TBR Approves New Academic Programs At Chattanooga State

Tuesday, July 31, 2012

Chancellor John G. Morgan of the Tennessee Board of Regents announced the approval of three new academic programs. Effective fall 2012, Chattanooga State Community College will offer an associate of Fine Arts (A.F.A.) degree with an area of emphasis in Music; an associate of applied science (A.A.S.) degree in Health Sciences; and an associate of applied science (A.A.S.) degree in Criminal Justice with two areas of concentration, Corrections and Law Enforcement.

According to Dr. Fannie Hewlett, Chattanooga State provost and vice president for Academic Affairs, “By adding these programs to the curricula, TBR is enhancing Chattanooga State’s ability to meet the educational needs of our students and motivate them to complete the degree of their choice.” 

The A.F.A. in Music was developed for the benefit of community college students with a desire to transfer to a music program at a four-year institution to earn a bachelor’s degree in Music. While transfer options have been available for music graduates with an associate of arts degree, the A.F.A. degree with an emphasis in Music creates common curricula in community colleges that transfer directly to public universities in Tennessee without question through the Tennessee Transfer Pathways. TTPs allow community college students to enroll as juniors in university music programs, if they successfully pass auditions, performance reviews, etc., required of students already attending the university.  

The A.A.S. in Health Sciences was designed to offer a gateway for upward mobility to Tennessee Technology Center graduates with a practical nursing (LPN), surgery technology, or medical assistant diploma. In addition, graduates with a technical certificate in pharmacy technology, emergency medical technician IV, or paramedic are eligible for enrollment. Students pursuing the A.A.S. in Health Science must have a license in their area of study. Those accepted into the program receive 30 hours of advanced placement credits toward the A.A.S. degree. They must also complete a general education component along with other courses.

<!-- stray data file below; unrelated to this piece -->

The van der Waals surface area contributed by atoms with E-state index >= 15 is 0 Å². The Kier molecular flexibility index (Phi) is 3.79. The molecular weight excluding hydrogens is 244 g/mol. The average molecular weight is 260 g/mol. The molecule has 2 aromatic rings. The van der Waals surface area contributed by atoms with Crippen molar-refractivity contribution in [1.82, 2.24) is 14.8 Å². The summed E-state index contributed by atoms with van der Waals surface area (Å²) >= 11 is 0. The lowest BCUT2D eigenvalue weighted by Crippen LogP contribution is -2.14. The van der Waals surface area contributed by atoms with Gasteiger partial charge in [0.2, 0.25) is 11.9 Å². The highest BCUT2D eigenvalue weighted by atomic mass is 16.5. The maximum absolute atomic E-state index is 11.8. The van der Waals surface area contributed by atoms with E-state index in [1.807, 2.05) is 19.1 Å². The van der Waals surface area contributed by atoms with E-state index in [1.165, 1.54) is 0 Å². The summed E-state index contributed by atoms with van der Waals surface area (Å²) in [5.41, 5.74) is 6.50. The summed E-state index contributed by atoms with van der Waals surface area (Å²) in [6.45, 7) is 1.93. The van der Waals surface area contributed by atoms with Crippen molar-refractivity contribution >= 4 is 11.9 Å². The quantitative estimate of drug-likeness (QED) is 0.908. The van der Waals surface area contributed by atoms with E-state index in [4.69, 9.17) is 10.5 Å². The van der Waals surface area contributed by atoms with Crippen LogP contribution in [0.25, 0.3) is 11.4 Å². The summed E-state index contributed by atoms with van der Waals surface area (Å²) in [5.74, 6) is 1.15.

The A.A.S. degree in Criminal Justice with two areas of concentration, Corrections and Law Enforcement is delivered through the Regents Online Campus Collaborative. The ROCC provides students access to courses/programs that they can easily accommodate to their busy lives.  Students choose a home campus, such as Chattanooga State, where they apply for admission, register for courses, and are awarded degrees, diplomas, or certificates. Students may elect to complete this program with a combination of on ground and online classes. Anyone currently working in corrections (probation, parole, etc.), law enforcement (police officer, security, etc.), or has a desire to pursue a career in these areas will benefit from either one of these programs.  

To earn more about the Tennessee Transfer Pathway, logon to www.tntransferpathway.org/. Additional details about the ROCC can be found at www.rodp.org/.